Chinese Giant Salamander

The Chinese Giant Salamander - Photograph by H. Zell
The Chinese Giant Salamander - Photograph by H. Zell

Chinese Giant Salamander is the biggest Amphibian and the biggest Salamander in the world! The average adult Chinese Giant Salamander is about 25 to 30 kilograms (55 to 65 pounds) and 1.15 metres (45 inches), but it can reach a length of 180cm (6 feet) and weigh up to 65 kilograms (144 pounds). It lives in rocky mountain streams and lakes in China. Its population is critically threatened and it has been classified as endangered because of habitat loss, pollution and over-harvesting. It is considered a delicacy and it is used in traditional Chinese medicine.

It is heavily built. It has a large compressed head, small eyes and wrinkly rough porous dark skin. It has small nostrils. It has teeth. Its legs are short and flat. There are 4 toes on the forelimbs and 5 toes on the hind limbs. It feeds on insects, frogs and fish. It hunts mainly at night. It has very poor eyesight and no eyelids. Therefore, it depends heavily on its special sensory nodes which are located along its sides from the head to the tail. It is able to sense the slightest vibrations around it with the help of these nodes. Therefore, they are able to detect their prey and quickly escape from predators.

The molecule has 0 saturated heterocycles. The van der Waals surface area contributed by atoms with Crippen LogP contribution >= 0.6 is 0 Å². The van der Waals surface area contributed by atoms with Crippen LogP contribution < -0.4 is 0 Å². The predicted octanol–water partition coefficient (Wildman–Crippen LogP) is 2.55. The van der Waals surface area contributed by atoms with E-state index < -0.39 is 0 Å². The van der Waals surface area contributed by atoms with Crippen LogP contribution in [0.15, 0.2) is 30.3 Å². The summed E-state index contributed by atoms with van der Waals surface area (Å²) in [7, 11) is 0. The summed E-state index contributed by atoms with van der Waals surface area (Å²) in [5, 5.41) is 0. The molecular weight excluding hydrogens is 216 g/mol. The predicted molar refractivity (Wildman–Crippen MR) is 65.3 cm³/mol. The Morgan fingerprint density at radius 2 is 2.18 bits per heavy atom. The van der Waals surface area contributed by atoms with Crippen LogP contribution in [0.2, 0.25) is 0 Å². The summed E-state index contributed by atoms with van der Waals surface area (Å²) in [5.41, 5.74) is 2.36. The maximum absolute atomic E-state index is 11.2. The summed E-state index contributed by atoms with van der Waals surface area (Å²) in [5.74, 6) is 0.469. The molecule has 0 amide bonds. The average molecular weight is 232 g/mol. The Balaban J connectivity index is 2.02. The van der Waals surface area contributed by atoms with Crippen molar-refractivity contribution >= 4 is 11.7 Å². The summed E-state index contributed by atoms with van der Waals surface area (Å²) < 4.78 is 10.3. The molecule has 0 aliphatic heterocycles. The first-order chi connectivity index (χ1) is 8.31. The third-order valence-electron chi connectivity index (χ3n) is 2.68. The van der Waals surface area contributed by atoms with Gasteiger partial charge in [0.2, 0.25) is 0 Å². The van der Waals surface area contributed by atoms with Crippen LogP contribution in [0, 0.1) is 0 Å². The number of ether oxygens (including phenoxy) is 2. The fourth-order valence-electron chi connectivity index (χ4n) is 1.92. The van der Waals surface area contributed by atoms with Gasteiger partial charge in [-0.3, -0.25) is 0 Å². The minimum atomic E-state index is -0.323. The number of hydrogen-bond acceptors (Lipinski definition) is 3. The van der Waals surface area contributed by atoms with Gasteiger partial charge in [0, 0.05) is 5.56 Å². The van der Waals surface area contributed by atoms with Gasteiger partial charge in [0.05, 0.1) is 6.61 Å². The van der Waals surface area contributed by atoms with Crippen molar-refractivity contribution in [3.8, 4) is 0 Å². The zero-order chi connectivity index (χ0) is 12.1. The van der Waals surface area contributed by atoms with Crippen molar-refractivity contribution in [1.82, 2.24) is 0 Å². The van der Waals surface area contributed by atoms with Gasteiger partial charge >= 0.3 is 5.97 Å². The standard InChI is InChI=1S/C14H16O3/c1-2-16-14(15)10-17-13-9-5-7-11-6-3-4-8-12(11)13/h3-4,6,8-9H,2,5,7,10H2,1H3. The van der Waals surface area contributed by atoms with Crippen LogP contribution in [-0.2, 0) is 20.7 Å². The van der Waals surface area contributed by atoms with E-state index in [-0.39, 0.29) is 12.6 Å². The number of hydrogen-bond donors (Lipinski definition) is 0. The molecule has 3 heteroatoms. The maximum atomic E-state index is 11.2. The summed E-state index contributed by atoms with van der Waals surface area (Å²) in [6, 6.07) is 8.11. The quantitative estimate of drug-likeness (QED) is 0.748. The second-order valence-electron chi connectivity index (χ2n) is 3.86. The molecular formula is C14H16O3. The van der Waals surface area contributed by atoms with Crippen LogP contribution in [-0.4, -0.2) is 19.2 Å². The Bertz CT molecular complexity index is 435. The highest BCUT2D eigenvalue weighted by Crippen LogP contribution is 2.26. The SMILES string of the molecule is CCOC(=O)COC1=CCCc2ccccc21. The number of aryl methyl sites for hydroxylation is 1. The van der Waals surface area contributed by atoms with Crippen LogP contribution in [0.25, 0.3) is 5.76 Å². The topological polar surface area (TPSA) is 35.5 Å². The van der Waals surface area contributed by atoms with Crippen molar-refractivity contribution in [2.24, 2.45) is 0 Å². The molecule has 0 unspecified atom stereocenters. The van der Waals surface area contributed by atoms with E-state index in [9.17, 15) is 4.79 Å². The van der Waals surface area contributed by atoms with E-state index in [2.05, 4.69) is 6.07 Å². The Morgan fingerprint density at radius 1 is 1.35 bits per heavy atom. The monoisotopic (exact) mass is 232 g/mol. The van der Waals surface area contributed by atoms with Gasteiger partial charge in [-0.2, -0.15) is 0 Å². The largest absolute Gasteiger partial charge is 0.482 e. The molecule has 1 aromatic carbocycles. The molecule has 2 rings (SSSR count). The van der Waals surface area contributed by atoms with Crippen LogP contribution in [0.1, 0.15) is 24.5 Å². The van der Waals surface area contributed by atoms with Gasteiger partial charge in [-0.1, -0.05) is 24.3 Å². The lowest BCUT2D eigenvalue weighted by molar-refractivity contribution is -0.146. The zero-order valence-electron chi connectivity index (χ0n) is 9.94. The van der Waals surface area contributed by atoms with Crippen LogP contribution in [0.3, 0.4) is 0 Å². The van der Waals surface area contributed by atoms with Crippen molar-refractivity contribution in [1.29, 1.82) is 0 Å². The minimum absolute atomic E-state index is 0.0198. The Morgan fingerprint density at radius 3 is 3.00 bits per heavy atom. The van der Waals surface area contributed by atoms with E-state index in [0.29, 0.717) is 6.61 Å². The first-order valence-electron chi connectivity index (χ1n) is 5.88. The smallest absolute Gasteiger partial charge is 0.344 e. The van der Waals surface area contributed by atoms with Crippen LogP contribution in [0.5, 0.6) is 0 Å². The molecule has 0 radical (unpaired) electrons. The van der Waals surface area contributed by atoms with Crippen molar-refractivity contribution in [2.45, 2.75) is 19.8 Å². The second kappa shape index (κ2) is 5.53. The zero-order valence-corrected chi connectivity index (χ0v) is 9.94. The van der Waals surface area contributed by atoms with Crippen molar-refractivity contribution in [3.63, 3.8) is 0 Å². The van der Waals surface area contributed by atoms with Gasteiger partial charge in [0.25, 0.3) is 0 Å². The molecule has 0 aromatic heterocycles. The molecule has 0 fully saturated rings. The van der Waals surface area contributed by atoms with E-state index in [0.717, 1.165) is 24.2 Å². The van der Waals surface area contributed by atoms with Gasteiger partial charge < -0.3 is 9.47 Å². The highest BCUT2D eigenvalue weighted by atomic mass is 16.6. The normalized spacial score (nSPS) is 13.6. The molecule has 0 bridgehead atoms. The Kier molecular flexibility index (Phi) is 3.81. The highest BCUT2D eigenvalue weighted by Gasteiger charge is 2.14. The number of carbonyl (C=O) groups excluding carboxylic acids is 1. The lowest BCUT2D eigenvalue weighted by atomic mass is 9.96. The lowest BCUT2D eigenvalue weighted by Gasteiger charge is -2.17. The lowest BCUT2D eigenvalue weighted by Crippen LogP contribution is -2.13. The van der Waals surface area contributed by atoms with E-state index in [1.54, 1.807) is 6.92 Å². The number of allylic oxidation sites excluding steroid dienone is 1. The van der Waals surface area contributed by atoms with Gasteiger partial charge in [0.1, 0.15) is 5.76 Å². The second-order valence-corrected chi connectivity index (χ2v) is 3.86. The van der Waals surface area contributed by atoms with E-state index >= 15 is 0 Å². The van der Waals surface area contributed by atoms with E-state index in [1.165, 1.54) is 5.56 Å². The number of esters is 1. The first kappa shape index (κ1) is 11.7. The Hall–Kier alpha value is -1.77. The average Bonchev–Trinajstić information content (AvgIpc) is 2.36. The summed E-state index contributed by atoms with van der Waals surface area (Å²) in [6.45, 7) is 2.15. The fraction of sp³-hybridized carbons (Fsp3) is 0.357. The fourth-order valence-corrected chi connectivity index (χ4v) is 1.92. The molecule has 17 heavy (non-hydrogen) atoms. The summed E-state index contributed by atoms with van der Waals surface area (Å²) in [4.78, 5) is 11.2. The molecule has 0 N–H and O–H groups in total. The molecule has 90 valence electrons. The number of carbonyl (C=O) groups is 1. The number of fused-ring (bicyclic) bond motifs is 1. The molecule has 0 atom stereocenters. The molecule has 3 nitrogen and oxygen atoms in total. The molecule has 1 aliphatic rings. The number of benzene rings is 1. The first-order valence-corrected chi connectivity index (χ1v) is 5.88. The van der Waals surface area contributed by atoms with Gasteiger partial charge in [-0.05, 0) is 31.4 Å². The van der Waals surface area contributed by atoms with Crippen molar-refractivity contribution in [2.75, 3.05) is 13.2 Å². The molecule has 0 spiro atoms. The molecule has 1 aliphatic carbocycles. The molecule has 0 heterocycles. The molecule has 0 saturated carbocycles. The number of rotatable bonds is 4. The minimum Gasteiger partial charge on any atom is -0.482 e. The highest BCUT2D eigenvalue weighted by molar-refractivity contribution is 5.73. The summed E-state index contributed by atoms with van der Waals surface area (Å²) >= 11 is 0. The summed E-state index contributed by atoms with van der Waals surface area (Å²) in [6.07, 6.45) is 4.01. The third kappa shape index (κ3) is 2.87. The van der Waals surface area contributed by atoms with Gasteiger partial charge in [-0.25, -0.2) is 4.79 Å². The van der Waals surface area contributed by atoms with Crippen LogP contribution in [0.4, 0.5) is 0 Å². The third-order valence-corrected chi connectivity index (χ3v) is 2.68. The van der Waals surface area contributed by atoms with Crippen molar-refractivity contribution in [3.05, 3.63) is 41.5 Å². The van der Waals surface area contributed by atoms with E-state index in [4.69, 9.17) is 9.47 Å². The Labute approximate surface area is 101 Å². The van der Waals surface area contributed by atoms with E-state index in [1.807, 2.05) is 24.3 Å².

The female will lay about 500 eggs in a string in an underwater cavity. The male will guard these precious eggs until they are hatched. It will take between 50 to  60 days for the eggs to hatch. The larvae start to eat after 30 days. The gills on the larvae will become smaller when they are about 20-25cm (8-10 inches) long. The larvae have a similar shape to the adult salamanders. The adult has gill slits and lungs to breathe. Chinese Giant Salamanders have lived as long as 75 years in captivity.

Chinese Giant Salamander And Human
Chinese Giant Salamander And Human

 

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